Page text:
Posts Tagged ‘Social simulation’

How come opinions and ideas can remain the same for long, even when people come and go? even when those who initially held those ideas have left? This occurs most frequently in organisations, which can display distinctive and persistent opinions, orientations and ideas despite turnover of members. Juliette Rouchier, Cécile Emery and I have been […]

I was interviewd by SFR PLAYER (an online magazine published by SFR, a major Telecom provider in France) on the changes induced by the use of big data in my work as a social science researcher. The video interview (in French) is available here. The same issue features an interview with danah boyd and various […]

I was yesterday at the Just-in-Time-Sociology (JITSO) workshop in Lausanne (oh, how I still like this town, after such a long time!). JITSO was a small-scale, nice and friendly event for like-minded social researchers, who feel the urge to use their baggage of theories and techniques to provide science-informed responses to today’s fast-paced social, political […]

Hello everyone, You have probably reached this page after listening to my talk on Mobs and mobiles – the “dark side” of social media in relation to the 2011 UK riots, which was broadcast yesterday on BBC Radio 3 as part of its transmission “The Essay“, in a 5-episode series entitled “At the speed of […]

What does economics have to do with riots, some may think: isn’t economics all about markets, employment and inflation? Well, the answer is NO under many respects. It is no mere coincidence that a resurgence of mass protest has accompanied the recent financial turmoil and austerity measures in many countries – from anti-government demonstrations in […]

Hello everyone, You have probably reached this page after reading an article about our study “Social Media Censorship in Times of Political Unrest – A Social Simulation Experiment with the UK Riots” (published in the journal Bulletin of Sociological Methodology, vol. 115, n. 1). This post will provide some background information. Read the study First […]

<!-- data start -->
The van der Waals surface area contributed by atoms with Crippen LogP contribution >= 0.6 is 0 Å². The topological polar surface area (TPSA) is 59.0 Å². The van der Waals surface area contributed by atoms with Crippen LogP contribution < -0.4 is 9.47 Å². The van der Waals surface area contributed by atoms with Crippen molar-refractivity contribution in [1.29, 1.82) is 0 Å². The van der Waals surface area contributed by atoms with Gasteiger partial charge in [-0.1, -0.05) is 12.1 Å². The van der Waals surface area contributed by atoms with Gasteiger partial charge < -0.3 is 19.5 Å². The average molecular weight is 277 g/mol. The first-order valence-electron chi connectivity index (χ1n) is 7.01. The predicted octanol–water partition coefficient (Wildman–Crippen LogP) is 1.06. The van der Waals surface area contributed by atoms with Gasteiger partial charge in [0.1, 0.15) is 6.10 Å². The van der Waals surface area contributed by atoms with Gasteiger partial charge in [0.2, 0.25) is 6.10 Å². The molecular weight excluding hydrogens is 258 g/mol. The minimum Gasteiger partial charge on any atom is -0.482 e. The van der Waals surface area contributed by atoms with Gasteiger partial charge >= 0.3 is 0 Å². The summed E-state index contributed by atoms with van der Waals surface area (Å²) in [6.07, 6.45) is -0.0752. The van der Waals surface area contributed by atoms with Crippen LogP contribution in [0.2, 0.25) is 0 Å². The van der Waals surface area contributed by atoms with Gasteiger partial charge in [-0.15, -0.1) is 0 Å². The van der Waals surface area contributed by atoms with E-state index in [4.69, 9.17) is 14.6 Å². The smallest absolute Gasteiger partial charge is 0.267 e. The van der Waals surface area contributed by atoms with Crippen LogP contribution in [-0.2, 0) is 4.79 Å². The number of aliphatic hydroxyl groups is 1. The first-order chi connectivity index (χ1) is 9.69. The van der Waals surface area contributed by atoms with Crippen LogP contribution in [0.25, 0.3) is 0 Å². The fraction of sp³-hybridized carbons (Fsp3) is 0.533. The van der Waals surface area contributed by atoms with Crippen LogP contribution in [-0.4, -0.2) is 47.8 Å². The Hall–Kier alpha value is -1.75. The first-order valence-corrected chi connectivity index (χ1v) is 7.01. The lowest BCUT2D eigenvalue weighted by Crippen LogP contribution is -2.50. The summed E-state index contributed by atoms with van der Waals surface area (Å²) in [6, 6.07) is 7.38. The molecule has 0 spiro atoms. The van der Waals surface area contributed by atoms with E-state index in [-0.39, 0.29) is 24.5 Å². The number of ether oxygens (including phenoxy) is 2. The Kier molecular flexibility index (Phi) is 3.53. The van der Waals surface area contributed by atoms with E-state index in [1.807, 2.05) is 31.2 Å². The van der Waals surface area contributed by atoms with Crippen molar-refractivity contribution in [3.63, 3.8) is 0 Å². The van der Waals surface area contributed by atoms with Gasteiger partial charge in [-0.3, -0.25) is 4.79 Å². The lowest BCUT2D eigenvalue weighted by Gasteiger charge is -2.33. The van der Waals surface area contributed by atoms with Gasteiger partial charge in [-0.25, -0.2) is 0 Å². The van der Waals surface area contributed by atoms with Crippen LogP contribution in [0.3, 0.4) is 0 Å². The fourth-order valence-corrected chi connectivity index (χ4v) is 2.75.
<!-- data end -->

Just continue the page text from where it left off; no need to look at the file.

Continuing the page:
The rise of social media has brought a new life to the academic field of social network analysis (commonly referred to as SNA). Traditionally grounded in sociology with applications to neighbouring fields such as management and education, it has now expanded to a variety of other disciplines including economics, geography, psychology, science studies and even […]

I was yesterday at a nice, small symposium organised by my Humanities and Social Science colleagues at the University of Greenwich on “Rethinking Resistance“. The symposium asked a simple, but crucial question: do we need new tools or new paradigms to understand the recent riots in Britain and Europe, the Arab spring, the Occupy movement? […]

Yesterday at the annual conference of British Sociological Association, I presented the latest results of the work I am doing with Antonio A. Casilli on the “End-of-Privacy” hypothesis and social media. Our presentation is accessible here. The boundaries between public and private are moving, all the more so in the Web 2.0 era -and we […]

This is a joint post with Antonio A. Casilli —as often happens! So, here we are in the (intermittently) sunny state of California for Sunbelt XXXII, the International Network for Social Network Analysis (INSNA) annual conference. This year the venue is Redondo Beach and the highlights are both old and new stars of social network analysis:  […]


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